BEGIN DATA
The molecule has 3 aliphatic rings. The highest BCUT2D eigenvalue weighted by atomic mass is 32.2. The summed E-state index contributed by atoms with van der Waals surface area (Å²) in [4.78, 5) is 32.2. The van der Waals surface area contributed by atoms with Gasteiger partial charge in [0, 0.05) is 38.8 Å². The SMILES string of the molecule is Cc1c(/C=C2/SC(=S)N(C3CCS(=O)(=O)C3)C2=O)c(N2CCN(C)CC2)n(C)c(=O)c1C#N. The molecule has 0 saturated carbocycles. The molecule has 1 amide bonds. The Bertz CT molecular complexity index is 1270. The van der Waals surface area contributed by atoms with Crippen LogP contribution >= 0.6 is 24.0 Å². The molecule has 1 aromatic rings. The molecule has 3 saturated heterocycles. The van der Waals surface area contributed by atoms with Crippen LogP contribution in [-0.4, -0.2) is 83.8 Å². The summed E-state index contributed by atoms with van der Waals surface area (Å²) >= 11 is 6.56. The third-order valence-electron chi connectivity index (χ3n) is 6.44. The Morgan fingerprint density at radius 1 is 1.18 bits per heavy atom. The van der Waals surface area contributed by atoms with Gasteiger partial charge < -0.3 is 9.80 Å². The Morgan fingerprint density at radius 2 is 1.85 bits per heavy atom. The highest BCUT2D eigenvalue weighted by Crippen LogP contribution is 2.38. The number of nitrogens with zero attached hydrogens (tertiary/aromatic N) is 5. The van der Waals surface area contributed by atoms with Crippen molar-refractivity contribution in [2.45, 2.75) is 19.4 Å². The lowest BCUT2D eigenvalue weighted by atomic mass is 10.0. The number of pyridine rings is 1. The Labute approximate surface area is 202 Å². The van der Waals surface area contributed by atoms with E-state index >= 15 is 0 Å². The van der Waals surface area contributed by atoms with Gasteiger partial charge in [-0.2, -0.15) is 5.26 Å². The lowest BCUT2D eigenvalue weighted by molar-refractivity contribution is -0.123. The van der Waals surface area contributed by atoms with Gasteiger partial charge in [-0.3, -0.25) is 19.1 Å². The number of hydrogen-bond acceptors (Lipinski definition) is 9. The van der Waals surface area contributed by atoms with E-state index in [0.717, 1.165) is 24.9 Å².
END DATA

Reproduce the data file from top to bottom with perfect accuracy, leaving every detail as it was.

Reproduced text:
The molecule has 3 aliphatic rings. The highest BCUT2D eigenvalue weighted by atomic mass is 32.2. The summed E-state index contributed by atoms with van der Waals surface area (Å²) in [4.78, 5) is 32.2. The van der Waals surface area contributed by atoms with Gasteiger partial charge in [0, 0.05) is 38.8 Å². The SMILES string of the molecule is Cc1c(/C=C2/SC(=S)N(C3CCS(=O)(=O)C3)C2=O)c(N2CCN(C)CC2)n(C)c(=O)c1C#N. The molecule has 0 saturated carbocycles. The molecule has 1 amide bonds. The Bertz CT molecular complexity index is 1270. The van der Waals surface area contributed by atoms with Crippen LogP contribution >= 0.6 is 24.0 Å². The molecule has 1 aromatic rings. The molecule has 3 saturated heterocycles. The van der Waals surface area contributed by atoms with Crippen LogP contribution in [-0.4, -0.2) is 83.8 Å². The summed E-state index contributed by atoms with van der Waals surface area (Å²) >= 11 is 6.56. The third-order valence-electron chi connectivity index (χ3n) is 6.44. The Morgan fingerprint density at radius 1 is 1.18 bits per heavy atom. The van der Waals surface area contributed by atoms with Gasteiger partial charge < -0.3 is 9.80 Å². The Morgan fingerprint density at radius 2 is 1.85 bits per heavy atom. The highest BCUT2D eigenvalue weighted by Crippen LogP contribution is 2.38. The number of nitrogens with zero attached hydrogens (tertiary/aromatic N) is 5. The van der Waals surface area contributed by atoms with Crippen molar-refractivity contribution in [2.45, 2.75) is 19.4 Å². The lowest BCUT2D eigenvalue weighted by atomic mass is 10.0. The number of pyridine rings is 1. The Labute approximate surface area is 202 Å². The van der Waals surface area contributed by atoms with E-state index >= 15 is 0 Å². The van der Waals surface area contributed by atoms with Gasteiger partial charge in [-0.2, -0.15) is 5.26 Å². The lowest BCUT2D eigenvalue weighted by molar-refractivity contribution is -0.123. The van der Waals surface area contributed by atoms with Gasteiger partial charge in [-0.3, -0.25) is 19.1 Å². The number of hydrogen-bond acceptors (Lipinski definition) is 9. The van der Waals surface area contributed by atoms with E-state index in [0.717, 1.165) is 24.9 Å².